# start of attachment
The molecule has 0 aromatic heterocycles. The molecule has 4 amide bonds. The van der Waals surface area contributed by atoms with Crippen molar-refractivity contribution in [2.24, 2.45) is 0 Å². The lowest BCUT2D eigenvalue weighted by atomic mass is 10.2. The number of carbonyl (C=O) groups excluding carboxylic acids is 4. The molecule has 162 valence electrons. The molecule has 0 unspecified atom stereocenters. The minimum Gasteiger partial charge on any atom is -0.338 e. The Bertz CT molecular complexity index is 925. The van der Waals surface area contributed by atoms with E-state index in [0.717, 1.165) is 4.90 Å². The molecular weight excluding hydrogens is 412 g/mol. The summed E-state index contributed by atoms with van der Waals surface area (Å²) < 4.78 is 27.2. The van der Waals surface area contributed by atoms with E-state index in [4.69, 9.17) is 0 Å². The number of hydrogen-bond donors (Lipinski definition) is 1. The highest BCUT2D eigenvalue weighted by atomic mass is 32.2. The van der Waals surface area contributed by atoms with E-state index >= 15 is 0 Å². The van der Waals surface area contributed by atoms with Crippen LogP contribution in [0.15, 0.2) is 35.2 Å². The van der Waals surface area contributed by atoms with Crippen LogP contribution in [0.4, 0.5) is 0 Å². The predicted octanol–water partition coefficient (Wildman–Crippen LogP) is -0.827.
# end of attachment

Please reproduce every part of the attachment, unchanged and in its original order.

The molecule has 0 aromatic heterocycles. The molecule has 4 amide bonds. The van der Waals surface area contributed by atoms with Crippen molar-refractivity contribution in [2.24, 2.45) is 0 Å². The lowest BCUT2D eigenvalue weighted by atomic mass is 10.2. The number of carbonyl (C=O) groups excluding carboxylic acids is 4. The molecule has 162 valence electrons. The molecule has 0 unspecified atom stereocenters. The minimum Gasteiger partial charge on any atom is -0.338 e. The Bertz CT molecular complexity index is 925. The van der Waals surface area contributed by atoms with E-state index in [0.717, 1.165) is 4.90 Å². The molecular weight excluding hydrogens is 412 g/mol. The summed E-state index contributed by atoms with van der Waals surface area (Å²) < 4.78 is 27.2. The van der Waals surface area contributed by atoms with E-state index in [4.69, 9.17) is 0 Å². The number of hydrogen-bond donors (Lipinski definition) is 1. The highest BCUT2D eigenvalue weighted by atomic mass is 32.2. The van der Waals surface area contributed by atoms with E-state index >= 15 is 0 Å². The van der Waals surface area contributed by atoms with Crippen LogP contribution in [0.15, 0.2) is 35.2 Å². The van der Waals surface area contributed by atoms with Crippen LogP contribution in [0.4, 0.5) is 0 Å². The predicted octanol–water partition coefficient (Wildman–Crippen LogP) is -0.827.